Communicating with Impact is one of my Bitesize Leadership Techniques. They are exactly what the title suggests. Short snippets of leadership tips, tools, process and ideas for you to use on a just-in-time basis. Use them as an update and to refresh your leadership professionalism. You could call it leadership in a hurry!
Consuming stories is something we are programmed to do as humans. From the first cave paintings, to the Homeric word of mouth tales, to the written word, to recorded media, we can’t get enough of a good yarn. What are the top tips for storytelling?
As I talked about in my last post, stories help us understand the world around us and are a primary mode of communication. We just love stories.
If you live in Britain at the moment it’s completely impossible to escape the turmoil of Brexit. It’s become a national obsession and regardless of which side of the camp you sit on, the crisis unfolding is frustrating and embarrassing to witness.
Last week was an extraordinary week of news and yet it’s amazing what manages to capture the national attention. One of the biggest talking points wasn’t a matter of policy, it wasn’t arguments about the proroguing of the UK Parliament, it wasn’t even about whether you support leave or remain: it was about body language. Specifically that the way we sit should say ‘I’m ready‘. Readiness means we can respond from a confident and assertive place and maximise our personal impact.
This is great news for me as it exemplifies the power of non-verbal communication and how aware we need to be of the messages we broadcast.
It’s been a while since I’ve posted a “how to”-style article and I thought it might be helpful to have a quick look at some tools that can help with one of the most challenging part of anyone’s job. The title is of course tongue in cheek but there are small things we can do that will make a transformative difference. Things no one told Phil Davison in the video above. Don’t be Phil.
It’s funny, as sophisticated communication is the one gift humans have that surges us far beyond all other intelligent life; yet it is the cause of so much confusion and uncertainty in both our professional and personal lives.
As an actor, I love communication. Like anyone, I don’t always get it right but when I was 17, performing in a Shakespeare lead for the first time at school, I discovered that the relationship between me and the audience was one I inherently understood. I felt powerful in that space. I had found where I belonged. My journey to Coach has been a long and winding one (politics degree, actor training at the Royal Academy of Dramatic Art, professional actor, professional theatre director, coach, business leader) and I am passionate about sharing the thrill I felt as that 17 year old with others. I hope I can help them, if not love the dynamic created when speaking to an audience, to at least approach it without fear or trepidation.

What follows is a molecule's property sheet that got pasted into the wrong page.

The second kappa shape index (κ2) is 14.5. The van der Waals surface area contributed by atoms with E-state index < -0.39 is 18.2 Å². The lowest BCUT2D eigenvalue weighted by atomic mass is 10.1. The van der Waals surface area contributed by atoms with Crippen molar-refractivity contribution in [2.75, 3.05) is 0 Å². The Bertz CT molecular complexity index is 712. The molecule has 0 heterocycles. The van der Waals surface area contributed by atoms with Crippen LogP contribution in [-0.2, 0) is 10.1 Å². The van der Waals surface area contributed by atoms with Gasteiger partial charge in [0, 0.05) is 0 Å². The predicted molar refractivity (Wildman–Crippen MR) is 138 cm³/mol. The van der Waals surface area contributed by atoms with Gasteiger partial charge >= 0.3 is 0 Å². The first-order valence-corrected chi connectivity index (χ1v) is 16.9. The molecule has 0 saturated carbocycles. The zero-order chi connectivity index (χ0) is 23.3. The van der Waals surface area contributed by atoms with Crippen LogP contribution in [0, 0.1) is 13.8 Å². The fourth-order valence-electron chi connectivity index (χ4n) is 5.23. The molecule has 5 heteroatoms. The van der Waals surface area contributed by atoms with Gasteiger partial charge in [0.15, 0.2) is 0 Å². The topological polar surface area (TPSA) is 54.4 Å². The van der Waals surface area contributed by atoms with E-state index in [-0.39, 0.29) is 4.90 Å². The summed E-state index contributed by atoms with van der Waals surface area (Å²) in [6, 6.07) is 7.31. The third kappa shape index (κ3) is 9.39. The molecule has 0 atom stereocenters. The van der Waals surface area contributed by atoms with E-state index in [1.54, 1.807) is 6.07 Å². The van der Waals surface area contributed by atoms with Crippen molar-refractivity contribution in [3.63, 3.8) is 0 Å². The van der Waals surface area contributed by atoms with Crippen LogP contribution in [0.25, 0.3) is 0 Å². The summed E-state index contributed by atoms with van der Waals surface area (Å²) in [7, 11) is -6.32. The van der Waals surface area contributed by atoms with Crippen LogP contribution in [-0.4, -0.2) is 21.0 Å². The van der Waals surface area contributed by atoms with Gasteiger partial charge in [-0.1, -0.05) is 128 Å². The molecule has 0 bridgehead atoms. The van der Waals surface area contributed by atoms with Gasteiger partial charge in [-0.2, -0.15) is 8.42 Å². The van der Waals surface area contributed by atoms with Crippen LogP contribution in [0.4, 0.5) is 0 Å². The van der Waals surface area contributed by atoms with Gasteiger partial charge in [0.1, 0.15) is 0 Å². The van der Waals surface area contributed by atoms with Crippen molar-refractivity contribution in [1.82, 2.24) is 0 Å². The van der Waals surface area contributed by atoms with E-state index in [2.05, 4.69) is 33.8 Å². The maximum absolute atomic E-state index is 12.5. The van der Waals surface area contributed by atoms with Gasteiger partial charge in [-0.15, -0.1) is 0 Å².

So here are 10 perspectives on successful communication. Where I’ve italicised I am referring to a skill or technique to implement.
Have you ever heard or met “a Master in resolving conflicts”? No. Well, you might be one yourself.
We are all Master of something
Like in every other aspect in life we can become experts in any field, by doing something right for a long time, changing your wrongs into rights to a point where you can give advice, create awareness, provide recommendations, or even give instructions on subjects that we master.
When it comes to conflicts, especially in the working environment, a leader should not become a Master in resolving those conflicts but rather a Master in avoiding, stopping, reducing the possibilities for such conflicts to occur.
Now, please don’t get me wrong, they will always be conflicts but in the same way a leader is prepared to resolve them his concern should be creating a team environment where conflicts are less.
I had leaders who created conflicts and that is even worse. They say it allowed different ideas to be known and keeps team on their feet. In my opinion that could not be further away from the truth, such leaders are only creating several momentums that will unavoidable end up in good valuable members of the team to leave and restrain new eligible ones to join.